Survival rates were comparable among the groups for both sexes for the first year of the study. Survival in treated males was lower for all groups compared with the control; males at the highest dose level displayed the highest mortality (73% vs 52% in the controls). A significant trend (p<0.01) in survival rates was observed when all male groups were included, but when the highest dose level was excluded, no significant dose-related trend was detected. Females displayed comparable survival among the groups. Males at the two highest dose levels displayed signs of poor physical health, such as anogenital staining, thin appearance, material around nose/mouth, and there was an increase in the findings of few or no feces, soft feces, dark urine and red urine/penile discharge. Females at the two highest dose levels appeared thin. No other findings were considered treatment related. The cause of death of some rats dying or sacrificed moribund during the first year included suppurative pyelonephritis, chronic nephropathy and suppurative inflammation in the kidney bladder, prostate and seminal vesicles.

In general, body weight was comparable among male groups during the first year of the study. From week 54 on, statistically significant (p<0.01) decreases were observed in males at 1000 mg/kg-day compared with control values. The 500 mg/kg-day females displayed the lowest body weights at study initiation, but were approximately 100% of control value. At weeks 6, 7, 13, 22 and from week 50 to termination, these females displayed statistically significant decreases (p<0.01) from the control value. At the highest dose level, females displayed decreased body weight compared with the controls at week 14 and from week 46 to termination. Additionally, the 50 mg/kg-day females displayed a statistically significant (p<0.01) decrease in body weight (dose related) at terminal sacrifice. Body-weight gains were comparable among males during the first year of the study, although at the highest dose, slight decreases from control values reached statistical significance at week intervals 0-5, 0-8 and 0-14. During the second year of the study, males at 1000 mg/kg-day displayed decreased gains compared with the control values. From the third week on, females at the two highest dose levels displayed decreased body-weight gains (dose related), although several intervals did not attain statistical significance.

A dose-related increase was observed in the incidence and severity of focal accumulations of foamy-appearing macrophages within the alveolar spaces (mainly in the subpleural areas, although in the peribronchiolar areas in several rats) in males at dose levels of 10 mg/kg-day and above in females at the two-highest dose levels. With the exception of the 10 mg/kg-day male group, these findings were statistically significant. These foci were correlated with the white foci observed in the lungs at necropsy. Similar findings were observed at the interim sacrifice in both sexes at dose levels of 50 mg/kg-day and above and in rats receiving 500 and 1000 mg/kg-day that died during the first year of the study.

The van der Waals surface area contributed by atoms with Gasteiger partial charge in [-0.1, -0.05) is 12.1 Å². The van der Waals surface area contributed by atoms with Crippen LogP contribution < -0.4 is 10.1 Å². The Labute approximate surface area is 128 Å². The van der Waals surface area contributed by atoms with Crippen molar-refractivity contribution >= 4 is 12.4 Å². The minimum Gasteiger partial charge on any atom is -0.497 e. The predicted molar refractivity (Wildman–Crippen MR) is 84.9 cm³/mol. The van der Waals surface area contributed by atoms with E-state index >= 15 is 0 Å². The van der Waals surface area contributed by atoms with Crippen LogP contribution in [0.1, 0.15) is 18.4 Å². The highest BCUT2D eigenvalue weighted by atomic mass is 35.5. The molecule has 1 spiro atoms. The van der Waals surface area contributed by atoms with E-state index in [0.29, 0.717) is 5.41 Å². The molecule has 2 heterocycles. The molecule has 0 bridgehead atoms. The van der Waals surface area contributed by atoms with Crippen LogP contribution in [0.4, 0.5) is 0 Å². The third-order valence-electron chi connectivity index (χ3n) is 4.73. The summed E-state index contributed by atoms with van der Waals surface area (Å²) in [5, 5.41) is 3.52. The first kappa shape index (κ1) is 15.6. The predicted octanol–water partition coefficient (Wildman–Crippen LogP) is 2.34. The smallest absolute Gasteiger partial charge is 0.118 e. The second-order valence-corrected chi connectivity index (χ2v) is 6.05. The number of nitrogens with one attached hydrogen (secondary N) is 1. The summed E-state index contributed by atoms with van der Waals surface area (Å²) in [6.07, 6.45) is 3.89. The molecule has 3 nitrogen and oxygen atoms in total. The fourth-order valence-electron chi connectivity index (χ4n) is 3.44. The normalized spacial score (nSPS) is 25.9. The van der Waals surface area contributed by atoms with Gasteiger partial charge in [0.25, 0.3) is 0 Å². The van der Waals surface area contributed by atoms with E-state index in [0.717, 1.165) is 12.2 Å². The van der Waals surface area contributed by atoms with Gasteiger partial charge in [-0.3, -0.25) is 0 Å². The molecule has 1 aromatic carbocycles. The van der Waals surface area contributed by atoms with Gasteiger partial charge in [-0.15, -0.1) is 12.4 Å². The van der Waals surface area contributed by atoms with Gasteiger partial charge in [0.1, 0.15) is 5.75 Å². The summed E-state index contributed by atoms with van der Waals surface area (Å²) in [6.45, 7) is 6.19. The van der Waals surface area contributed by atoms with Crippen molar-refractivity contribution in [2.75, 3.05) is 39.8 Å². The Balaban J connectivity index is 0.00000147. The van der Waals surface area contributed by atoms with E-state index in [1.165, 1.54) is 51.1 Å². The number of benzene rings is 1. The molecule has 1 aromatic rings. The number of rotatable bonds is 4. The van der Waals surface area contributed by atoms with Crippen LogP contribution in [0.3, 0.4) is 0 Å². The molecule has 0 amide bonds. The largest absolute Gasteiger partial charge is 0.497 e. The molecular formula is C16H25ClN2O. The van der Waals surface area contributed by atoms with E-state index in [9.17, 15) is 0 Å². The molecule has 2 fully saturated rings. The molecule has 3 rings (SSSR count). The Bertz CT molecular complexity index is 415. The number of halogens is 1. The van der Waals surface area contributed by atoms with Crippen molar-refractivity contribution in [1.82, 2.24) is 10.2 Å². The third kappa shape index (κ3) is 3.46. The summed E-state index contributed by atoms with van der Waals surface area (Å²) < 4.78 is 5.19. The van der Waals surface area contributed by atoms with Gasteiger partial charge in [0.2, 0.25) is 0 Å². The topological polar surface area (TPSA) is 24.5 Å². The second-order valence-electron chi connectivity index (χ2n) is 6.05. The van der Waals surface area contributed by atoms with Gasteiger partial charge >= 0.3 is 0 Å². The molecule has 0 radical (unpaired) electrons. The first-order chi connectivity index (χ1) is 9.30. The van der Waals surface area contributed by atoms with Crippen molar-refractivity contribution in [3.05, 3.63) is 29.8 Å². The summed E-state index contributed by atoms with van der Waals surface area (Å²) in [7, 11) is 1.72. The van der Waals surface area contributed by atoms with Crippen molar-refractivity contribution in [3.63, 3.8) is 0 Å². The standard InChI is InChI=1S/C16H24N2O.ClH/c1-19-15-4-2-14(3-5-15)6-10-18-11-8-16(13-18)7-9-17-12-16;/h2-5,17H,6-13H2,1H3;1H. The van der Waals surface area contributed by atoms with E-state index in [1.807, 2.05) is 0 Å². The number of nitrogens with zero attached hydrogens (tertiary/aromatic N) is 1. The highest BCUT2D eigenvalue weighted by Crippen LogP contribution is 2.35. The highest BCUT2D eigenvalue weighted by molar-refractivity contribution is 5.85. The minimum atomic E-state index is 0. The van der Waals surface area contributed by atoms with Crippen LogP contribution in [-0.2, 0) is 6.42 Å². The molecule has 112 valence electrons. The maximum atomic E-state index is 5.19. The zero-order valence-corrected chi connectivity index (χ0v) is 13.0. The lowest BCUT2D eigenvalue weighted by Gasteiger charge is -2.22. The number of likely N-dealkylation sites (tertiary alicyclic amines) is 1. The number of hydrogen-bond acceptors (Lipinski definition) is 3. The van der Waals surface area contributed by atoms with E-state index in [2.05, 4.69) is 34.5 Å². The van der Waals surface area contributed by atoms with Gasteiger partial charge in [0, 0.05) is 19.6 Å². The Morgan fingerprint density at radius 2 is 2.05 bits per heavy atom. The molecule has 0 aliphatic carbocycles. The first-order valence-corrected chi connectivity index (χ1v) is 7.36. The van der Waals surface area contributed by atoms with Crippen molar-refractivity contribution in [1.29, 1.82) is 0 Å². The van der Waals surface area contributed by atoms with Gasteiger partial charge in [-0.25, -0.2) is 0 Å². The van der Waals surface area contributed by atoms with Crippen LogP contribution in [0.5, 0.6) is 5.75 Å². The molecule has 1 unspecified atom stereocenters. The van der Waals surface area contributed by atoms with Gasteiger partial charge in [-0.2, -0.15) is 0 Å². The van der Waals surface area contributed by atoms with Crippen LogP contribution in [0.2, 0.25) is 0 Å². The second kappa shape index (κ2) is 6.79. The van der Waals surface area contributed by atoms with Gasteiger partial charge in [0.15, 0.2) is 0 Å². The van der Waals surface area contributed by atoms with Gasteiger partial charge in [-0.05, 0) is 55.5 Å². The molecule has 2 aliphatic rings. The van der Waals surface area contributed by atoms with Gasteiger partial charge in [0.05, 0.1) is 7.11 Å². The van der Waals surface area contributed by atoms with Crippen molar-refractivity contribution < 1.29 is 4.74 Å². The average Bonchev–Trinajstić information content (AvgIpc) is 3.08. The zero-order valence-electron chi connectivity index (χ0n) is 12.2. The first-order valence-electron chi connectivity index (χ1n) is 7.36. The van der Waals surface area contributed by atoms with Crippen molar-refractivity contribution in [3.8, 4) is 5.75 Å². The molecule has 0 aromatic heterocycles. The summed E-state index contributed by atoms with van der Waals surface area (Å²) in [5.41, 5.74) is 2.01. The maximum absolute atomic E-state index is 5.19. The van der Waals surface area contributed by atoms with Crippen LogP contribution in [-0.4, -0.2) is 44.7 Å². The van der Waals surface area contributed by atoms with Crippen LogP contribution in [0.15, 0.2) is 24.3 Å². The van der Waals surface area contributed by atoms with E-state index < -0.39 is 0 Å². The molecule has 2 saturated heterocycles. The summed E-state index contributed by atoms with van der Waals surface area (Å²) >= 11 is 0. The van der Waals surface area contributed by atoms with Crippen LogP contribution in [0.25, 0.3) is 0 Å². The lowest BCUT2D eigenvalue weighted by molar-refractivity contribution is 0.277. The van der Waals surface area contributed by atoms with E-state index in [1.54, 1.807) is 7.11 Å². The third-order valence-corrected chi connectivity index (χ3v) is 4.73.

Cholesterol clefts occurred in both sexes in the majority of the rats at the two highest dose levels (statistically significant), as well as in approximately 25% of the 50 mg/kg-day males. Additionally, cholesterol clefts were observed in rats in the other dose groups that had pulmonary foci. Reportedly these lesions may have occurred as a result of the breakdown of the foamy-appearing macrophages, resulting in the release of the lipid material that formed the cholesterol clefts. Also observed in the majority of the lungs of rats displaying focal accumulations of foamy macrophages was a thickening of the alveolar walls and fibrosis, as evidenced by the appearance of collagen under polarized light (statistically significant in males receiving 10 mg/kg-day and above and in females at 500 and 1000 mg/kg-day) and focal interstitial pneumonitis, characterized by foci of mixed inflammatory cells. When giant cells occurred in the areas of pneumonitis, a diagnosis of focal granulomatous pneumonitis was made (statistically significant at 500 and 1000 mg/kg-day, both sexes). Similar findings in the lungs were observed at the interim sacrifice and in rats dying during the final year of the study. Additionally, focal accumulations of brown granular pigment, thought to be hemosiderin, were increased (statistically significant) in the focal areas of interstitial pneumonitis at the 500 and 1000 mg/kg-day dose levels in both sexes at termination. Electron microscopy showed an increase of foci of foamy macrophages that were laden with lipid spheres, vacuoles, lamellar bodies and/or cholesterol clefts.